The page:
To me Lethal Weapon is not the preeminent Buddy Cop movie but the beginning of a string of Damaged Rogue Copy movies*.  No longer is the Rogue Cop just a guy who makes his own way, breaking rules and solving crimes outside of the box.  The Damaged Rogue Cop has something in his past that is crawling to the surface; Riggs (Mel Gibson) still suffering the death of his wife.  He is unstable and not the best choice as a partner, thus being stuck with the aging Murtaugh (Danny Glover). But he is also skilled in hand to had combat and has a keen sense of taking charge, setting aside the bullshit.  Murtaugh wants to be an enlightened late 80s guy but really, he shines in how deep a family man he is.  And they are perfect for each other, with family tempering the madness behind Riggs wide eyes and action replacing Murtaugh's age-of-50 caution.

It is so very 80s. The bad guys are a scary gathering of extremely skilled ex-soldiers now mercenaries bringing in drugs from contacts during their days in Vietnam. Riggs and Murtaugh are both Vietnam vets, something that time itself is bleeding out of fiction. When will the dark days of Iraq become the replacement for damaged ex-soldiers?  While I am not surprised that two cops don't so much as solve a crime as blunder through the solution, as we still see that in cop movies focused on action, I was somewhat surprised at how not-so-scary-afterall the bad guys were. Just soldiers dealing drugs? Bad guys with automatic weapons? I guess we are now just so blase when it comes to drug dealers willing to shoot cops. They are no longer the shock they once were. But despite these stand out factors, the movie's constant movement and ballet of violence is still quite fun.

* As usual, once I make a statement like that I cannot remember a single other example of such movies.

Sunday, March 25, 2012

The Adventures of Tintin

2011, Stephen Spielberg & Peter Jackson -- theatre

For all my many, many, many years of reading many, many, many comic books, I've honestly never read a Tintin book before, and, in fact, his signature redheaded cowlick and tiny white Scottie were about all I knew of the character beyond the name.  But, as any comics fan -- even an ignorant one -- should be able to tell you, that name carries weight... internationally recognize, legendary even.  But what Tintin is all about, well, you have to read it to understand, and I certainly didn't.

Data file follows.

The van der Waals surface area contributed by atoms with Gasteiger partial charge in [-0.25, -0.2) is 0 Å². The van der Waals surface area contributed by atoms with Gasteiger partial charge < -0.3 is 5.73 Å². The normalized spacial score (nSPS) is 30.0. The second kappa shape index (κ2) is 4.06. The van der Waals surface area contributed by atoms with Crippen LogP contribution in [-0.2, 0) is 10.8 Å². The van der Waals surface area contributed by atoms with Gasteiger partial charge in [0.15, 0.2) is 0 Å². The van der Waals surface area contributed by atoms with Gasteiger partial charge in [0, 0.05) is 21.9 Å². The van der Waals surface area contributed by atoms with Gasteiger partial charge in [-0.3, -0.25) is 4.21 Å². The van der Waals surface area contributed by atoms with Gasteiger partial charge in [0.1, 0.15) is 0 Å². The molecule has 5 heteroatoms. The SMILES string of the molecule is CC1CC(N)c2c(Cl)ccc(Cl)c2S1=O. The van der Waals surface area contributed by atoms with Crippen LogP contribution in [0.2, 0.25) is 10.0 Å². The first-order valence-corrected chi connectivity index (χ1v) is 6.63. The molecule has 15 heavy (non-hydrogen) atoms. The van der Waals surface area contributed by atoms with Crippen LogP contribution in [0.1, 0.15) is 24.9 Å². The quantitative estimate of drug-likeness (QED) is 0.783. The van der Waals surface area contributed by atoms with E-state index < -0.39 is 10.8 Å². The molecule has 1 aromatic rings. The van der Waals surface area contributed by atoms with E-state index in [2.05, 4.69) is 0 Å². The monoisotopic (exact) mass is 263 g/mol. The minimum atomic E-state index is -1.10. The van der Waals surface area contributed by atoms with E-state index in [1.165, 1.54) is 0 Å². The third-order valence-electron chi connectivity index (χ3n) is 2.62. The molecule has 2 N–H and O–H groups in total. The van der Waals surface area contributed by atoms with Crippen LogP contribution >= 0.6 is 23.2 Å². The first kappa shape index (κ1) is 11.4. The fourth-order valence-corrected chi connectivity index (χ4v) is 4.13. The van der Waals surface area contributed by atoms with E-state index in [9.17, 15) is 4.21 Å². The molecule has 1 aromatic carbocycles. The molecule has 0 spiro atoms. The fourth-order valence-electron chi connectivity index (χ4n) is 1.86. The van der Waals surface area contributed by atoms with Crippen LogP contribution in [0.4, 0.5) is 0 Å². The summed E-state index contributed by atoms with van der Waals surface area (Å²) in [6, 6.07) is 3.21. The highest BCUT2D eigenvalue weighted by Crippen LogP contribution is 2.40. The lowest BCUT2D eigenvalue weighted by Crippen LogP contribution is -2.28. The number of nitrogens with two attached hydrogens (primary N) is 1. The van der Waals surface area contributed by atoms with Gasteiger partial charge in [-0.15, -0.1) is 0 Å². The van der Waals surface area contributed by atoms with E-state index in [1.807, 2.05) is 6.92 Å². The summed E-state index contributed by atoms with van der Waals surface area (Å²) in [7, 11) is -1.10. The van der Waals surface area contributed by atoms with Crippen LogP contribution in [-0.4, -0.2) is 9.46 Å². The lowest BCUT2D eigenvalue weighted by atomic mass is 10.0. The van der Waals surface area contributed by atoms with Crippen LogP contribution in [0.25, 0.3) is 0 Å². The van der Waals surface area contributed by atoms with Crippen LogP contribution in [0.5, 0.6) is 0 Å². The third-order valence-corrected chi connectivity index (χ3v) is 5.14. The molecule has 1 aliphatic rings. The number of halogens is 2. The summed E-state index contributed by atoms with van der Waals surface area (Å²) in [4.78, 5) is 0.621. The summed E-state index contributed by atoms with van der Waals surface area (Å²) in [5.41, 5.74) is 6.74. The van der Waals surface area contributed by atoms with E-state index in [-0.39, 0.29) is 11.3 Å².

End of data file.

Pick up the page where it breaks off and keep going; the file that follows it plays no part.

Coming into this mo-cap animated feature from blockbuster filmmakers Spielberg and Jackson I had little idea of what to expect.  I long made up my mind that Tintin was just some kid, who, Johnny Quest-style, was dragged around the world on adventure after adventure in the early 1900's.  Moments into the film I learned he wasn't a kid, but an independent teen, an adventure journalist of some repute, and that age difference between what I thought and actuality makes for all the difference.  Instead of being a kids movie it's actually a straight-up adventure movie.

You'd think I'd know better, given the horribly stereotyped reputation comics get as "kids stuff", but I still consider most animated pictures to be kids movies.  I suspect it's because the Hollywood studio system has largely only delivered family-friendly animated pictures, and far too frequently cloying or juvenile ones at that.  The cost of a fully CGI-animated picture is not altogether cheap and these days it seems only blockbusters and kids movies (and films based on popular teen book series) make money, so it's a risky gambit to make a fully animated film that isn't meant for a younger audience (it's doubtful we'll ever see a high-quality hard-R fully-CGI movie).  Given that, naturally it would take two of the biggest names in film making and one of the most popular characters in the world, and now here's an animated movie that's not only not family friendly (not in the traditional, politically correct sense anyway) but, in fact, one that made me feel a little uncomfortable watching it with my ten year old (and he'd already seen it).

Within the first ten minutes of the picture, a man is gunned down on Tintin's doorstep, and a few minutes later Tintin is clubbed on the head and taken prisoner.  It's really quite shocking when you're expecting kid gloves.  These incidents all revolve around Tintin's acquisition of a model replica of the Unicorn, a forgotten pirate ship that was said to have sank after a fierce battle with untold fortunes in its bellows.  The replica, one of three passed on to descendants of the pirate captain, contains a secret message within, and that's what the bad guys are after, but through dumb luck it eludes them so they take Tintin instead.  In escaping his captors, proving himself a rather ingenious little fellow, Tintin encounters Captain Haddock, a serious drunkard who may be the last descendant of the Unicorn's captain, and the key to discovering the wreckage's whereabouts.  So naturally the bad guys are willing to chase Haddock and Tintin (and his little dog too) around the globe, with seemingly endless gunplay, and it's all rather glorious.

Tintin is the product of another time, when seeing the other side of the world wasn't just a mouse click away and when high adventure was part of the entertainment lexicon.  These days, adventure gets lost under big budget action, science-fiction, fantasy and superhero genres, to the point that the audience (and too often the filmmakers) doesn't understand its rhythms, and either the films are unsuccessful or messy hybrids.